KDUMP_COREDIR: /var/crash
crashkernel addr: 0xdfe00000
/var/lib/kdump/vmlinuz: symbolic link to /boot/vmlinuz-4.15.0-54-generic
kdump initrd:
/var/lib/kdump/initrd.img: symbolic link to /var/lib/kdump/initrd.img-4.15.0-54-generic
current state: ready to kdump
kexec command:
/sbin/kexec -p –command-line=”BOOT_IMAGE=/boot/vmlinuz-4.15.0-54-generic root=UUID=6242429e-2876-4d52-a590-99654a6a91ac ro quiet splash vt.handoff=1 nr_cpus=1 systemd.unit=kdump-tools-dump.service” –initrd=/var/lib/kdump/initrd.img /var/lib/kdump/vmlinuz

if evenything is ok, it should have state: ready to kdump .

Trigger Kdump

it can easy to trigger Kdump via sysrq. I will suggest to trigger sysrq on telnet. it will show dump message and reboot message. more easy to know it get right result.

echo 1 > /proc/sys/kernel/sysrq
echo c > /proc/sysrq-trigger

First command to configure sysrq to accept all trigger.
Second command is to trigger kernel crash

$ echo c > /proc/sysrq-trigger
[ 31.855103] sysrq: SysRq : Trigger a crash
[ 31.861713] Internal error: Accessing user space memory outside uaccess.h routines: 96000044 [#1] SMP
[ 31.869136] Modules linked in: nls_iso8859_1 sch_fq_codel ib_iser rdma_cm iw_cm ib_cm ib_core iscsi_tcp libiscsi_tcp libiscsi scsi_transport_iscsi ip_tables x_tables autofs4 btrfs zstd_compress raid10 raid456 async_raid6_recov async_memcpy async_pq async_xor async_tx xor raid6_pq libcrc32c raid1 raid0 multipath linear aes_ce_blk aes_ce_cipher crc32_ce
crct10dif_ce ghash_ce sha2_ce sha256_arm64 sha1_ce virtio_net virtio_blk aes_neon_bs aes_neon_blk crypto_simd cryptd aes_arm64
[ 31.879776] CPU: 1 PID: 1385 Comm: bash Not tainted 4.15.0-54-generic #58-Ubuntu
[ 31.882430] Hardware name: QEMU KVM Virtual Machine, BIOS 0.0.0 02/06/2015
[ 31.884892] pstate: 00400005 (nzcv daif +PAN -UAO)
[ 31.886641] pc : sysrq_handle_crash+0x24/0x30
[ 31.888198] lr : __handle_sysrq+0xbc/0x1c0
[ 31.889627] sp : ffff00000e513d50
[ 31.890835] x29: ffff00000e513d50 x28: ffff8001f2e93c00
[ 31.892723] x27: ffff000008b32000 x26: 0000000000000040
[ 31.894639] x25: 0000000000000124 x24: ffff0000095ee000
[ 31.896524] x23: 0000000000000004 x22: 0000000000000002
[ 31.898433] x21: 0000000000000063 x20: ffff000009550000
[ 31.900309] x19: ffff0000095ee4e0 x18: ffffffffffffffff
[ 31.902229] x17: 0000000000000000 x16: 0000000000000000
[ 31.904127] x15: ffff000009528c08 x14: ffff0000896d687f
[ 31.906046] x13: ffff0000096d688d x12: ffff00000954f000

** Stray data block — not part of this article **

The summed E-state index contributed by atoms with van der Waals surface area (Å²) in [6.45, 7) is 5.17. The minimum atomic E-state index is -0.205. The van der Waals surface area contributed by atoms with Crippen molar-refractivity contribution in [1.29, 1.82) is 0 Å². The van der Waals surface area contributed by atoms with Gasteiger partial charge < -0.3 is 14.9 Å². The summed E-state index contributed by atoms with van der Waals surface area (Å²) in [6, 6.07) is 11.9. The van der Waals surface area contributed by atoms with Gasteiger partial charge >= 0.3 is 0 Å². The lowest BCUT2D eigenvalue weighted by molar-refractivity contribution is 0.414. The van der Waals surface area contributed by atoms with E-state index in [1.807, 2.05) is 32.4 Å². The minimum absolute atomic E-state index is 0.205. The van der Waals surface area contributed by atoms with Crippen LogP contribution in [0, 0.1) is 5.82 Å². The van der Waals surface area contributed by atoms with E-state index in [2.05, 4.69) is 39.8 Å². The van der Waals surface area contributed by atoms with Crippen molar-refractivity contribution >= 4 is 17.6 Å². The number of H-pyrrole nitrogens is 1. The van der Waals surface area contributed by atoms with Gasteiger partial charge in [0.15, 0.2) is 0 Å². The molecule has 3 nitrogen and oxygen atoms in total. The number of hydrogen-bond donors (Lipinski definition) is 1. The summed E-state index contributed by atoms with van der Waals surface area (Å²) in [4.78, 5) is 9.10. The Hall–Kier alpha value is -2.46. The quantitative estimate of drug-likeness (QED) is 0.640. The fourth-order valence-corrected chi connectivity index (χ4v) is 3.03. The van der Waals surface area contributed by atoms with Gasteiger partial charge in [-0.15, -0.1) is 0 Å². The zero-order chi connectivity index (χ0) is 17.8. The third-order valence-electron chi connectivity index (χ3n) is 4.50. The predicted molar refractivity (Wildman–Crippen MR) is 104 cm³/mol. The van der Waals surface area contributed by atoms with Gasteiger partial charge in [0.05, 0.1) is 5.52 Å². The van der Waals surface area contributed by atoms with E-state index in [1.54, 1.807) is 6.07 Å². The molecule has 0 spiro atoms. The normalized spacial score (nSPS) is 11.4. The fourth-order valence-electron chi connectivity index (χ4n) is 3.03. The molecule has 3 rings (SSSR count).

[ 31.907954] x11: ffff000009529660 x10: ffff000008708540
[ 31.909848] x9 : 00000000ffffffd0 x8 : 0000000000000017
[ 31.911801] x7 : 6767697254203a20 x6 : ffff8001ffdc82e8
[ 31.913655] x5 : ffff8001ffdc82e8 x4 : 0000000000000000
[ 31.915569] x3 : ffff8001ffdd06c8 x2 : 068be67f3165eb00
[ 31.917430] x1 : 0000000000000000 x0 : 0000000000000001
[ 31.919312] Process bash (pid: 1385, stack limit = 0x (ptrval))
[ 31.921599] Call trace:
[ 31.922506] sysrq_handle_crash+0x24/0x30
[ 31.923964] __handle_sysrq+0xbc/0x1c0
[ 31.925311] write_sysrq_trigger+0xd8/0x120
[ 31.926851] proc_reg_write+0x80/0xc0
[ 31.928178] __vfs_write+0x48/0x80
[ 31.929399] vfs_write+0xac/0x1b0
[ 31.930618] SyS_write+0x6c/0xd8
[ 31.931777] el0_svc_naked+0x30/0x34
[ 31.933062] Code: 52800020 b90ca020 d5033e9f d2800001 (39000020)
[ 31.935269] SMP: stopping secondary CPUs
[ 31.937745] Starting crashdump kernel…
[ 31.939108] Bye!

After kdump save current status and reboot , it will save crash log on /var/crash, run crash command below, it can see some output

$ crash –mod /usr/lib/debug/lib/modules/4.15.0-54-generic/ /usr/lib/debug/boot/vmlinux-4.15.0-
54-generic 201907150556/dump.201907150556
crash 7.2.1
Copyright (C) 2002-2017 Red Hat, Inc.
Copyright (C) 2004, 2005, 2006, 2010 IBM Corporation
Copyright (C) 1999-2006 Hewlett-Packard Co
Copyright (C) 2005, 2006, 2011, 2012 Fujitsu Limited
Copyright (C) 2006, 2007 VA Linux Systems Japan K.K.
Copyright (C) 2005, 2011 NEC Corporation
Copyright (C) 1999, 2002, 2007 Silicon Graphics, Inc.
Copyright (C) 1999, 2000, 2001, 2002 Mission Critical Linux, Inc.
This program is free software, covered by the GNU General Public License,
and you are welcome to change it and/or distribute copies of it under
certain conditions. Enter “help copying” to see the conditions.
This program has absolutely no warranty. Enter “help warranty” for details.
GNU gdb (GDB) 7.6
Copyright (C) 2013 Free Software Foundation, Inc.
License GPLv3+: GNU GPL version 3 or later
This is free software: you are free to change and redistribute it.
There is NO WARRANTY, to the extent permitted by law. Type “show copying”
and “show warranty” for details.
This GDB was configured as “aarch64-unknown-linux-gnu”…
KERNEL: /usr/lib/debug/boot/vmlinux-4.15.0-54-generic DUMPFILE: 201907150556/dump.201907150556 [PARTIAL DUMP] CPUS: 12 DATE: Mon Jul 15 05:56:07 2019 UPTIME: 2135039823346 days, 00:15:35
LOAD AVERAGE: 0.41, 0.32, 0.13
TASKS: 202
NODENAME: ubuntu
RELEASE: 4.15.0-54-generic
VERSION: #58-Ubuntu SMP Mon Jun 24 10:56:40 UTC 2019
MACHINE: aarch64 (unknown Mhz)
PANIC: “sysrq: SysRq : Trigger a crash”
PID: 1444
COMMAND: “bash”
TASK: ffff8001f019ad00 [THREAD_INFO: ffff8001f019ad00]
CPU: 1

Next step, more how to use crash information, please refer to article Analyzing Linux kernel crash dumps with crash – The one tutorial that has it all